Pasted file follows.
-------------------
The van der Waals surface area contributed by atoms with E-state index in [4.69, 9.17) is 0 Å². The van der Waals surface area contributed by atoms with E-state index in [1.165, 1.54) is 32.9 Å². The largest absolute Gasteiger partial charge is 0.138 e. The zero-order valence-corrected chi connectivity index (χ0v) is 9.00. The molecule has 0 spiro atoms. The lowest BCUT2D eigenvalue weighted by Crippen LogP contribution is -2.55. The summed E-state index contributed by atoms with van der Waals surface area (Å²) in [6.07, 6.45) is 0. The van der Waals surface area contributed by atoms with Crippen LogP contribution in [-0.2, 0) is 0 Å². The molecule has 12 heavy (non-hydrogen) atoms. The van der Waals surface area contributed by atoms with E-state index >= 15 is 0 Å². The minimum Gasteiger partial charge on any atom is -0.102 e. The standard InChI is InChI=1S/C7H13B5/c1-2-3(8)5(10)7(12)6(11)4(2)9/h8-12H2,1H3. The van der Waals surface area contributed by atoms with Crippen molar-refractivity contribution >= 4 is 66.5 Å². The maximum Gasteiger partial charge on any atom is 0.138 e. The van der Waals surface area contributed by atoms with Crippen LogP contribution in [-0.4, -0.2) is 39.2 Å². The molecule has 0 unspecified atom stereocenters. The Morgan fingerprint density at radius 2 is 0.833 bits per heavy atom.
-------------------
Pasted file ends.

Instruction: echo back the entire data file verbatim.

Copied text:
The van der Waals surface area contributed by atoms with E-state index in [4.69, 9.17) is 0 Å². The van der Waals surface area contributed by atoms with E-state index in [1.165, 1.54) is 32.9 Å². The largest absolute Gasteiger partial charge is 0.138 e. The zero-order valence-corrected chi connectivity index (χ0v) is 9.00. The molecule has 0 spiro atoms. The lowest BCUT2D eigenvalue weighted by Crippen LogP contribution is -2.55. The summed E-state index contributed by atoms with van der Waals surface area (Å²) in [6.07, 6.45) is 0. The van der Waals surface area contributed by atoms with Crippen LogP contribution in [-0.2, 0) is 0 Å². The molecule has 12 heavy (non-hydrogen) atoms. The van der Waals surface area contributed by atoms with E-state index >= 15 is 0 Å². The minimum Gasteiger partial charge on any atom is -0.102 e. The standard InChI is InChI=1S/C7H13B5/c1-2-3(8)5(10)7(12)6(11)4(2)9/h8-12H2,1H3. The van der Waals surface area contributed by atoms with Crippen molar-refractivity contribution >= 4 is 66.5 Å². The maximum Gasteiger partial charge on any atom is 0.138 e. The van der Waals surface area contributed by atoms with Crippen LogP contribution in [-0.4, -0.2) is 39.2 Å². The molecule has 0 unspecified atom stereocenters. The Morgan fingerprint density at radius 2 is 0.833 bits per heavy atom.